30 Mar 2020
Is your money fuelling climate change? How to understand investment in fossil fuels.
Did you know that the financial products you have may be contributing to the climate change problem?
Perhaps your savings account or mortgage is with a bank that’s lending to new coal mines or your retirement savings are fuelling the expansion of off-shore gas drilling?
Fortunately, just as you can choose free-range eggs from happy chickens, you can select responsible or ethical banking, super and investment products that are tackling the climate crisis, rather than contributing to it.
So how do you know if your investments are ‘exposed’ to fossil fuels and if so, by how much? Responsible Returns provides one solution, helping you conduct a search of products that match your values and interests.
There are different ways that investors think about fossil fuels, which also informs how the Responsible Investment Association Australasia (RIAA) certifies all the investment products that are listed on Responsible Returns:
‘Exclusions’ or ‘negative screens’ refer to an investor’s decision to fully or partially exclude certain companies and/or sectors from their investment portfolio. There are three areas for consideration:
- Type of involvement
Companies can be involved in fossil fuels in different ways. Most investors that ‘claim’ a fossil fuel screen, either fully or partially exclude companies focused on the exploration, extraction or production of coal, oil and gas. Others also exclude companies included in power production and fossil fuel distribution and sales (pipelines, petrol stations and gas retailers). Some go further to exclude companies providing services, such as engineering consulting, infrastructure development, finance and logistics to companies involved in fossil fuels. Exclusions may also apply to financial products issued by countries, including government bonds and cash. Some investors exclude countries that have not aligned with the Paris Agreement on climate change.
- Category of involvement
There are different fossil fuel categories such as coal, oil or gas, further broken down into sub-categories such as thermal coal, oil shale & tar sands. All products certified by RIAA and listed on Responsible Returns must specify which categories and sub-categories are screened from their investment. Some investors will look at whether a company has exposure to activities deemed as necessary. For example, alternatives exist for thermal coal power stations, such as solar and other renewable energy sources. Yet in order to produce steel, we still require metallurgical coal.
- Degree of involvement
Investors may choose to apply a 'full' or 'partial' negative screen to fossil fuels.
A full exclusion means that the fund has zero exposure to any fossil fuels; type, category or degree.
A partial negative screen can mean a few things:
i) The investor has a full exclusion of one or more (but not all) of the different fossil fuel categories;
ii) The investor allows a percentage of company revenues to be generated from fossil fuels. As an example, if the investor’s investment parameters allow up to 10% of revenue to be generated from thermal coal production, then BHP Group Ltd could be held in the investment product as (at the time of writing) it generates approximately 3.5% of revenue from thermal coal production; or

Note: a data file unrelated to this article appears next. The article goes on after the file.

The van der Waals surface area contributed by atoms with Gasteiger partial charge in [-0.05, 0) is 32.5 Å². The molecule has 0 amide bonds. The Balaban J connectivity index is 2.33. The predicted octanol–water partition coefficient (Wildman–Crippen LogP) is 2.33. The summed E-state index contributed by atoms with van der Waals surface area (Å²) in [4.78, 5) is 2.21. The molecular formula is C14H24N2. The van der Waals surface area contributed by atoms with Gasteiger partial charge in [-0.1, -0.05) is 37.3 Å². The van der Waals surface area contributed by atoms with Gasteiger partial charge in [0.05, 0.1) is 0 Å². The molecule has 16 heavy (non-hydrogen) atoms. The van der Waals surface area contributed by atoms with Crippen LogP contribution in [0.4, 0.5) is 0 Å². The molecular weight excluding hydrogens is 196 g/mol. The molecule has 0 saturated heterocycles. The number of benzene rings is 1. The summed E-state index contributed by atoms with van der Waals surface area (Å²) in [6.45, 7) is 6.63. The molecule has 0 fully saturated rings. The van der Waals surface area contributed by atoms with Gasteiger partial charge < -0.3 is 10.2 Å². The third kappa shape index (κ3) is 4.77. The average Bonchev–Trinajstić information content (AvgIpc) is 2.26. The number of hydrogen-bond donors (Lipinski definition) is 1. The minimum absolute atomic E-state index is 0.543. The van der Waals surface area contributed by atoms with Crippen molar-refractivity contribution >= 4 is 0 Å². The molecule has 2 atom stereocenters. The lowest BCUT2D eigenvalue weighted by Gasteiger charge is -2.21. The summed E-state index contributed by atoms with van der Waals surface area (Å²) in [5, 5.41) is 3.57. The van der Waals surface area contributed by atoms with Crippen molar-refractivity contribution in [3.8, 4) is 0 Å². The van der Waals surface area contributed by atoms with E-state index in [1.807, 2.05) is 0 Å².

iii) The investor allows some exposure via an underlying investment/s of a company. For example, Washington H. Soul Pattinson & Co. derives approximately 89% (at the time of writing) of its revenue from fossil fuel exploration and production through its subsidiary, New Hope Corporation Ltd. As in the example above, if the investment parameters allow up to 10% of revenue to be generated from thermal coal production, then Washington H. Soul Pattinson & Co would not be an allowable investment, as the revenue generated, through its subsidiary, exceeds the allowable threshold.
Some funds, such as Russell Investments Low Carbon Global Shares Fund, don’t focus solely on excluding specific companies, but instead they select companies so that the total portfolio has lower greenhouse gas emissions intensity or significantly less exposure to fossil fuels. This is a good way of starting to decarbonise your investments, however, you may still have exposure to fossil fuel miners or carbon heavy companies in your investments.
Investing in solutions
An increasing number of funds invest in companies that contribute positively to climate change solutions, such as through renewable energy power generation, energy efficient property and sustainable land management practices.
Many large investors, super funds in particular, continue to invest in companies involved in fossil fuels, but they engage directly with the companies to influence their practices including changing their activity so that the companies continue to profit in a carbon-constrained future (an example of this is AGL which owns Australia’s largest coal-fired power station but also is one of the largest investors in renewable energy. AGL has a plan to make future profit from its fossil fuel assets minimal and produce net zero emissions no later than 2050).
What steps can I take?
Science tells us that we need to halve global greenhouse gas emissions by 2030 to avoid the worst impacts of climate change. This means stopping new and scaling back the output of mines, oil wells and gas fields. It also means starting to decommission existing coal and some gas power stations and replacing electricity network capacity with renewable energy and storage.
Given most of us have retirement savings means we invest; choosing a super fund which aligns with your level of ambition to be part of a cleaner future is a great place to start.